Cinnamon Raisin Bread

Cinnamon Raisin Bread

Mood enhancing food

It’s January. Time for just a little indulgence.

Yes, I know that we’re all supposed to be on a hair-shirt-fun-free-detox-diet but on a dark, dreary school/work morning it’s no harm at all to have a little something that will lift the spirits.

This Cinnamon Raisin Bread, born from a love of the M&S Cinnamon Raisin Bagels, has become a staple at the cottage.  Just a little sweeter than our normal loaf, with enough raisins to keep Little Missy interested, it fulfils a major breakfast bread requirement: it toasts beautifully, needing only a dab of salty butter to finish it off. That said, I have caught the Husband trowelling on a layer of my mother’s rich lemon curd but might be just a little step too far.

One of the other major advantages of the bread is the spicy, spirit-raising scent that fills the house as it is toasted. On days when the Small Girl has had an interesting night (teething at three-and-a-half months is no fun) and Little Missy has to be wrestled into her clothes for one of her two crèche mornings, it’s amazing what a slice of this bread, a mug of coffee and a little while gazing out the window, wool-gathering while watching the birds on their feeder, can do for the mood.

Cinnamon Raisin Bread

Ready for the toaster

Cinnamon Raisin Bread
I make this in my breadmaker – it’s easy to put together with one hand while holding a child in the other arm – but there’s absolutely no reason why you couldn’t make it by hand – instructions below. 

We rarely eat plain white bread so I’ve used a mixture of flours in this recipe but feel free to use 450g of strong white flour if you can’t find granary bread flour or strong brown flour. Doves Farm do a Mixed Grain Malthouse Bread Flour that I pick up locally at Horan’s Health Store in Mitchelstown.

This is also good with other dried fruit and spices: I often use sultanas and our Christmas morning bread was a dried cranberry and mixed spice variation, especially good with the Green Saffron spice blend for A Winter’s Ale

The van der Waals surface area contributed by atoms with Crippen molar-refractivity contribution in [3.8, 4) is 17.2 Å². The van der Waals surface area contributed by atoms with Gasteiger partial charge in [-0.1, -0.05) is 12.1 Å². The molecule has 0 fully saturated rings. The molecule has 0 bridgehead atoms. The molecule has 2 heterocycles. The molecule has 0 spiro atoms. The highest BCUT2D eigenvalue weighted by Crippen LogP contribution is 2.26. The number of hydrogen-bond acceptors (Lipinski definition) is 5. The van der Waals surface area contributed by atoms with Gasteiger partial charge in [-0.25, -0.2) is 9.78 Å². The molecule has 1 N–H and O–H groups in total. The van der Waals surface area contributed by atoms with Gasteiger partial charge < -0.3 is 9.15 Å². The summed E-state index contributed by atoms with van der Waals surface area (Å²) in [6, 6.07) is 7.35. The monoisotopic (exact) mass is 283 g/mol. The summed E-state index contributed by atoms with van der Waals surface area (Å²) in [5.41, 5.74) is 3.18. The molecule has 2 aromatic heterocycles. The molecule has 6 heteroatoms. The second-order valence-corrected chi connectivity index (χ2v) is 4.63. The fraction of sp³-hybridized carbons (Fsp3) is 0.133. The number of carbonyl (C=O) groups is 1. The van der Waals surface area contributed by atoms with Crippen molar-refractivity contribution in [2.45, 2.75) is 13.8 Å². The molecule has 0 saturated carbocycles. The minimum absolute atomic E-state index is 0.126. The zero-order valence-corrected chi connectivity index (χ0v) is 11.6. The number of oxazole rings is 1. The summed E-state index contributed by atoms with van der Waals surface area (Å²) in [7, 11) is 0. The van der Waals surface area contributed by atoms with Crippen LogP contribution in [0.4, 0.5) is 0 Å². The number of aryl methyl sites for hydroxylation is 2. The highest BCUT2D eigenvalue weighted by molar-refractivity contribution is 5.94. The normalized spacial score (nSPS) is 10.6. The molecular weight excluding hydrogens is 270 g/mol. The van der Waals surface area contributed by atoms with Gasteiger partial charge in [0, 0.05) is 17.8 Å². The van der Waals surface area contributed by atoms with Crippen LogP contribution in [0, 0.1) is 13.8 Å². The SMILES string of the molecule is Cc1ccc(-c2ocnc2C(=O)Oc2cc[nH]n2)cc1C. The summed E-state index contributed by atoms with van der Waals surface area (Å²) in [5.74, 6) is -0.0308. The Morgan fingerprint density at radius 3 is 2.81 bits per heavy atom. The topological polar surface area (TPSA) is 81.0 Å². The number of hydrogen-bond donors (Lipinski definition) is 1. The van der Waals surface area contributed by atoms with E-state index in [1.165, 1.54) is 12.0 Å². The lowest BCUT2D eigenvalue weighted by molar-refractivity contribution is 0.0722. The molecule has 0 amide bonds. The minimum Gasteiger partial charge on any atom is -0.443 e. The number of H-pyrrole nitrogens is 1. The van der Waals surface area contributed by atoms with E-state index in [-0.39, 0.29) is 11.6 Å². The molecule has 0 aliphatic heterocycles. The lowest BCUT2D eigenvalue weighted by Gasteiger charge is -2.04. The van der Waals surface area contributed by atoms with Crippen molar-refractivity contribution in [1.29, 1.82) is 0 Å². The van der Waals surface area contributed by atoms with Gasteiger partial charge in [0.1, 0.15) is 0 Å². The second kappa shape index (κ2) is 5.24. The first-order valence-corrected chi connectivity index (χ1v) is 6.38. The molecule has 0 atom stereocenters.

Milk – 300mls
Strong bread flour – 250g
Granary bread flour or strong brown flour – 200g
Ground cinnamon – 1 tablespoon
Salt – 1 teaspoon
Brown sugar – 2 tablespoons
Butter – 25g
Dried yeast – 1½ teaspoons
Raisins – 140g

Bread machine method: place the ingredients, apart from the raisins, in your machine in the order specified – for me, it’s liquids first, then dry ingredients, as above. Choose the sweet bread setting. When it beeps, add the raisins, and let it work away.

Hand method: for this, your milk needs to be warm – heat it in a pan or the microwave, add the butter so that it melts, and allow the mixture to cool room temperature. Put the flours into a large bowl, add the cinnamon, salt, brown sugar and yeast and whisk to combine. Make a well in the centre of the flour, pour in the warm milk and melted butter, then mix well together.

Allow dough to rest for five minutes, then turn out onto floured worktop and knead until smooth and springy. Press out into a large rectangle, sprinkle over the raisins and knead briefly to distribute the dried fruit. Place back into the cleaned bowl, cover with a damp tea towel or some oiled clingfilm and leave in a warm place for about an hour until doubled in size. (Depending on how warm your house is, this can take much longer. A cosy hot press can help matters but don’t forget that the dough is there!)

Butter a 900g loaf tin. Turn the risen dough out on to a floured surface and pat into a rectangle. Roll up tightly and place, seam side down, into the tin. Cover again with your damp tea towel/oiled clingfilm and leave to rise in a warm place again until doubled in size. Again, this will take approximately an hour.

Preheat your oven to 190°C (180°C fanbake), slash the loaf down the centre with a sharp knife and brush it with water. Bake for 35-40 minutes until brown and well risen.  Check if the loaf is cooked by turning it out of the tin and tapping the base with your knuckles. It should sound hollow. If not, place back in the oven without the tin for another few minutes.

Allow to cool out of its tin on a wire rack. Slicing is easiest when it is cold but irresistible when warm.

Makes 1 loaf.



Food writer. Broadcaster. Blogger. Author. Married to Eight Degrees Brewing. Member of the Irish Food Writers' Guild, founder of Irish Food Bloggers Association and co-author of Sláinte: The Complete Guide to Irish Craft Beer & Cider (New Island)

You may also like...

2 Responses

  1. I don’t consider sweet bread as a kind of sweets. It’s just something delicious that allow you to survive a day 🙂

  2. Caroline Caroline says:

    I agree! I used to keep this bread for weekends and holidays – and then I realised that it’s much more necessary on a dreary mid-week morning.

Leave a Reply

Your email address will not be published. Required fields are marked *